2022 32.7% (29th in MLB), worst offenders Luis Robert Jr. (41%), Tim Anderson (40.6%), Jake Burger (37.9%)
2023 33.7% (30th in MLB), worst offenders Jake Burger (42.6%), Eloy Jiménez (41.2%), Luis Robert Jr. (36.5%)

Some players are better at making contact on bad pitches: Andrew Benintendi is doing well this year, Seby and Jake are the worst. But that doesn’t mean they hit the ball well, just that they hit it.

You may note the O-swing percentage was down in 2021, but apparently that was MLB-wide, because the White Sox maintained their absolutely dismal standing and made no relative improvement.

There is, of course, a difference between protecting the plate on a close pitch when you have two strikes and flailing at a one that bounces halfway up the baseline. Unfortunately, the eyeball test gives a pretty good idea of which is the case with the Sox.

Is there a cure for total lack of discipline?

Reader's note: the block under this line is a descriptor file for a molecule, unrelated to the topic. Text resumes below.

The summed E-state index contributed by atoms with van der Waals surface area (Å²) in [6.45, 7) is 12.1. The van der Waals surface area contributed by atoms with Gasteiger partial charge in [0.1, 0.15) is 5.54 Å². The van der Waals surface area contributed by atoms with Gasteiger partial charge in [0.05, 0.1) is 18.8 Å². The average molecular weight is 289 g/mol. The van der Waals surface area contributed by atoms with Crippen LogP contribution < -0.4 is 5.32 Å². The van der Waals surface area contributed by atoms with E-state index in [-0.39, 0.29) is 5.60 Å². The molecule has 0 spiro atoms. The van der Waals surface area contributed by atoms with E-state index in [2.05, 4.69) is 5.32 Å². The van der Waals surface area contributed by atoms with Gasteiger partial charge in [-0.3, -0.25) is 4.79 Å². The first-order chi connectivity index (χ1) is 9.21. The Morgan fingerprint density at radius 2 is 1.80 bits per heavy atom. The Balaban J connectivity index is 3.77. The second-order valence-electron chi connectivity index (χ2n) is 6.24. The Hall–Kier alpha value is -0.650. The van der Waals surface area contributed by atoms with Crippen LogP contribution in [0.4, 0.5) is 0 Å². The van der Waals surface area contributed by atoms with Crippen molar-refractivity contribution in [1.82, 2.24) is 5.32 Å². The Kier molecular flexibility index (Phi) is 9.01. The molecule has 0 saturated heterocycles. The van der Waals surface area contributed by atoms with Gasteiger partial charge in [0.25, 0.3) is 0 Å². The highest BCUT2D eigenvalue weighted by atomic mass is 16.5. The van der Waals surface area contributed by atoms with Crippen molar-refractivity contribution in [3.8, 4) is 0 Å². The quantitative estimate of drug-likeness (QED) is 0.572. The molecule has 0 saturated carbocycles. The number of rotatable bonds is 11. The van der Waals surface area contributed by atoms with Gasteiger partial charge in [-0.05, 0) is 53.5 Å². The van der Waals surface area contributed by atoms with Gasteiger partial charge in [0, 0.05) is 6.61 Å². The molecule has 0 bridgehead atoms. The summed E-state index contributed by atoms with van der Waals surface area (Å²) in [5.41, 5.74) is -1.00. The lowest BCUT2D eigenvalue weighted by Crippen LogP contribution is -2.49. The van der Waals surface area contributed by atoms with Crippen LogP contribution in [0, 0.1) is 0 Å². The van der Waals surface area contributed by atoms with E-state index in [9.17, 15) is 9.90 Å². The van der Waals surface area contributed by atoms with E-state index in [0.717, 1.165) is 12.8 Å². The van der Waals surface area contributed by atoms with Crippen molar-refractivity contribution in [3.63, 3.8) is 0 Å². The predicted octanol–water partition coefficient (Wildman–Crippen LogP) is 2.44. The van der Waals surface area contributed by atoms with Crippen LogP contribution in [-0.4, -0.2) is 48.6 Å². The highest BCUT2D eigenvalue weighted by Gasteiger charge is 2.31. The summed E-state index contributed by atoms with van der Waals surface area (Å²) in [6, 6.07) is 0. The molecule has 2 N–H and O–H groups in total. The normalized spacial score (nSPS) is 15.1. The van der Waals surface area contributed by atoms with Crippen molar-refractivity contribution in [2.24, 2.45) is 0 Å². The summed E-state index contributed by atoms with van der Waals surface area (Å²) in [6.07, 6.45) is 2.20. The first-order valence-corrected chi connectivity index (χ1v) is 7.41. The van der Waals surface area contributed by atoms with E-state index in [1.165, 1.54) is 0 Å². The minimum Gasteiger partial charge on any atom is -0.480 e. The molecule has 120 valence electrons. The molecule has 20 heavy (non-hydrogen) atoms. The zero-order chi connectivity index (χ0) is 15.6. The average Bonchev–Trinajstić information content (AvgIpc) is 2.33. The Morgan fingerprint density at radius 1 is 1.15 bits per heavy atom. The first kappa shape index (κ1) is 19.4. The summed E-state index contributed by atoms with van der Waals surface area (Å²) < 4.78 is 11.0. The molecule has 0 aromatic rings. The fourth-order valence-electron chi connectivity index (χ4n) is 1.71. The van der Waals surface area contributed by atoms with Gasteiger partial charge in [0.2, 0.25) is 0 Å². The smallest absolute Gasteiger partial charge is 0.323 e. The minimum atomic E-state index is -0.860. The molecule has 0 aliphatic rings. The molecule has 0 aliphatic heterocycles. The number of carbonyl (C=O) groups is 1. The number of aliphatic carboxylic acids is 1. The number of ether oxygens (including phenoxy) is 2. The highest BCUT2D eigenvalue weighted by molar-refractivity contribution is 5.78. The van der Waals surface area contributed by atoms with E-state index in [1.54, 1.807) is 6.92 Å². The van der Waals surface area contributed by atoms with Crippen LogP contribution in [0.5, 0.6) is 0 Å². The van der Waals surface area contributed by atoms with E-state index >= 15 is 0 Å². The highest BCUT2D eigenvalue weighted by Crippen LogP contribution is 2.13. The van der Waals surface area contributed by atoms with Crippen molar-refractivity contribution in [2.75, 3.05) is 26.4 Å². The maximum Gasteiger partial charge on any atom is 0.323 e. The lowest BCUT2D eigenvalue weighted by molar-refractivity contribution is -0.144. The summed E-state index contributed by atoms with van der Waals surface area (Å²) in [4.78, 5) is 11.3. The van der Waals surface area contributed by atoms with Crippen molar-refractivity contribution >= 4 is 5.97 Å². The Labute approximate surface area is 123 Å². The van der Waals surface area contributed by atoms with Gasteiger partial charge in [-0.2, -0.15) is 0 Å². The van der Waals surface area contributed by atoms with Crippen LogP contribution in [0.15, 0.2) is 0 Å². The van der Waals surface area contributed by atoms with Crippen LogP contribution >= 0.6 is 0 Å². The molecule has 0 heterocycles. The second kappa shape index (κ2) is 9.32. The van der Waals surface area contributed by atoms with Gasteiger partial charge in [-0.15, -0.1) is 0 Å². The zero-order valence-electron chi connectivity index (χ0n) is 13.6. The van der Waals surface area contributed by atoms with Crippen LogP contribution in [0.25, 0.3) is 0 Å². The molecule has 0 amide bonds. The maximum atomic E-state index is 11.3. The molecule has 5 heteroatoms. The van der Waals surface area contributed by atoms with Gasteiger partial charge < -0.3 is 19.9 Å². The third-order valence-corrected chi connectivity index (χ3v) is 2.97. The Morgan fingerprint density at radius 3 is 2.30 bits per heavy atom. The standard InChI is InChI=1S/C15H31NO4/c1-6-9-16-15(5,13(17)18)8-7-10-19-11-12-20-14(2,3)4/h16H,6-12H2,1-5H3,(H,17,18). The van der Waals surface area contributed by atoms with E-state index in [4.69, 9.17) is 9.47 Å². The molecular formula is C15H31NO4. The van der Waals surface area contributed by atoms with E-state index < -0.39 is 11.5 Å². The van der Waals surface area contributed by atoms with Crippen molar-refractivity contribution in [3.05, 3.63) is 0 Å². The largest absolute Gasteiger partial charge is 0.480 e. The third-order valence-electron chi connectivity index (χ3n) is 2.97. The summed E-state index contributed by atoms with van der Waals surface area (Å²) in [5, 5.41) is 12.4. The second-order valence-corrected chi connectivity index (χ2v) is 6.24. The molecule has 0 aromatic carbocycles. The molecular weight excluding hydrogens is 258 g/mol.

Not this kind of discipline. Though admittedly it’s sometimes a thought among fans.

Discipline is the bridge between goals and achievement. — Jim Rohn

Discipline, schmiscipline — White Sox batters

What lies in our power to do, lies in our power not to do. — Aristotle

Yeah — like Aristotle never swung at a slider in the dirt. — WS rejoinder

Rohn and Aristotle and a few million other sages are right, of course, but that doesn’t solve the problem that the White Sox have less plate discipline than a velociraptor. And it’s hard to know where to even start.

The problem seems to be worst among those who came up through the White Sox system, where plate discipline is apparently only taught at breakfast. So replacing oh, around 100% of minor league coaches and managers and overseers would be a start — but it’s still up to the players.

Even newcomers succumb, though, so is it a question of game prep? Do they not study video of opposing pitchers enough? Are they not taught how to read pitches, or are they bad learners? Do they just like to swing way too often for some reason?

Or does no one in the organization even care enough to do something about it?